Pasco County SRO Fired After Discharging Gun in School Cafeteria

The corporal admitted to fidgeting with his service pistol before it discharged in a Weightman Middle School cafeteria, striking a wall behind him.

Pasco County SRO Fired After Discharging Gun in School Cafeteria

A Pasco County sheriff’s corporal who accidentally discharged his service weapon in a middle school cafeteria has been fired.

An investigation determined that Cpl. Jonathan Cross was “fidgeting” with his service pistol when it went off during lunch period at Weightman Middle School in Wesley Chapel, Fla., on April 30, reports the Tampa Bay Times.

“He admitted he had a bad habit and he fidgets — he was playing with his gun,” Sheriff Chris Nocco said in a press conference.

A student told investigators he had seen Cross lifting his weapon up and down out of its holster in the past.

Authorities referred Cross to state prosecutors on the charge of culpable negligence. Prosecutors said charges weren’t warranted and the matter would be better handled administratively by the Sheriff’s Office.

Cross was fired Wednesday for conduct unbecoming of a deputy and for mishandling his service weapon, said Nocco, adding the investigation took so long because “we [didn’t] want to rush into something.”

Surveillance video showed Cross taking his gun in and out of its holster when it discharged and a bullet struck a wall behind him. No one was hurt.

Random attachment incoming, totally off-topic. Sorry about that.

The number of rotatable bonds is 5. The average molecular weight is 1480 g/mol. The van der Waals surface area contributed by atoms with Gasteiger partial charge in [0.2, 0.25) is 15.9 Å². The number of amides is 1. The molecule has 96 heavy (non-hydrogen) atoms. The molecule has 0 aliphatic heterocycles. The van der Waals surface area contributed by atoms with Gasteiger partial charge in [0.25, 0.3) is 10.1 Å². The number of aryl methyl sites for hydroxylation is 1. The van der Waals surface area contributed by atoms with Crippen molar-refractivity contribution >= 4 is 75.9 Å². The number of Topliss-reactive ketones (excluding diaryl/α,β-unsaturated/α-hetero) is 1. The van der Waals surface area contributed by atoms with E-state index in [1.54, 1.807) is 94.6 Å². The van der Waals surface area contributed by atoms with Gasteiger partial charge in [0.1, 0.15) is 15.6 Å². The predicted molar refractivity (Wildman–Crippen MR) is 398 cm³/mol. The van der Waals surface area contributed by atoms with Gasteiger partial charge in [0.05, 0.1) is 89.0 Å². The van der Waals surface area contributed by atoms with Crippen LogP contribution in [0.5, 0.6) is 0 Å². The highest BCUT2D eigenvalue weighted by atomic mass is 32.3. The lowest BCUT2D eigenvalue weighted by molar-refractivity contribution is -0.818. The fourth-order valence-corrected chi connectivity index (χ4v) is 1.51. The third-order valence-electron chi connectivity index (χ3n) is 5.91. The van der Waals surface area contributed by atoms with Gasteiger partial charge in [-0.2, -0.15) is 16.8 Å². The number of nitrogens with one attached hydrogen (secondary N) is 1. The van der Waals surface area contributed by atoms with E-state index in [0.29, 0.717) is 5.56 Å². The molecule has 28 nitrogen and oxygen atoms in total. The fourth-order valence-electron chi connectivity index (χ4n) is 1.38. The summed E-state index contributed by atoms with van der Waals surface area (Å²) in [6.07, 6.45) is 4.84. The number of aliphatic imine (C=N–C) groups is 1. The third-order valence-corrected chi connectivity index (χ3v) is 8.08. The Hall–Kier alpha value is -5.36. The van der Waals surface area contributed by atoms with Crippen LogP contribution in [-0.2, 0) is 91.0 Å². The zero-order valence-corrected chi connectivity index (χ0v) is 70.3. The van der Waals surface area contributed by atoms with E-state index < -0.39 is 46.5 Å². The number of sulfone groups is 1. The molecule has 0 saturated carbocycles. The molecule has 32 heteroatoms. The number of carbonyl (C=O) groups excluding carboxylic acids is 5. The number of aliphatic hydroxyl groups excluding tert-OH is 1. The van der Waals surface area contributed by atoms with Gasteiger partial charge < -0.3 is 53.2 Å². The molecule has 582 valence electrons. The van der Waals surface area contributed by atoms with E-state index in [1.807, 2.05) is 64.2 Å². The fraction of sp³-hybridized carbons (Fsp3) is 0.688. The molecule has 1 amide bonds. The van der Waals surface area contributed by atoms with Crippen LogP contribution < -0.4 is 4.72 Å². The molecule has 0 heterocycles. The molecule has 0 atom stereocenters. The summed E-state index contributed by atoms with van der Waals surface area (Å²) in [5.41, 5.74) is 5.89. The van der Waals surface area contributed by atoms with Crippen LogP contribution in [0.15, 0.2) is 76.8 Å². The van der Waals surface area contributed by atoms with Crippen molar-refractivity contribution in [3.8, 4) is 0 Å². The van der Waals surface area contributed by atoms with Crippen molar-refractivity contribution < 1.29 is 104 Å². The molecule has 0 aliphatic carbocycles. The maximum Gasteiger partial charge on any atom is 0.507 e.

The pistol, a Sig Sauer P320, was examined by an armorer and the Florida Department of Law Enforcement, which found no mechanical problems with the gun, according to WUSF News.

The 9mm pistol has been the subject of numerous misfire complaints and lawsuits nationwide. The manufacturer recently reached a confidential settlement in a Virginia federal lawsuit after a sheriff’s deputy accidentally shot herself as she was removing her gun from her holster.

Valerie Stewart, whose son was in the Weightman cafeteria when the gun went off, said she and her husband carry guns and are knowledgeable about firearms. The fact that the officers carry this type of weapon is “concerning.”

“Even if the officer was manipulating his holster or fidgeting with it as they said, you can not make a well-working firearm discharge a round by doing this. This is a faulty firearm and something needs to be done about it.”

Cross, a 14-year veteran of the department, had been working at the middle school as a school resource officer for two years.

About the Author


Amy is Campus Safety’s Senior Editor. Prior to joining the editorial team in 2017, she worked in both events and digital marketing.

Amy has many close relatives and friends who are teachers, motivating her to learn and share as much as she can about campus security. She has a minor in education and has worked with children in several capacities, further deepening her passion for keeping students safe.

In her free time, Amy enjoys exploring the outdoors with her family.

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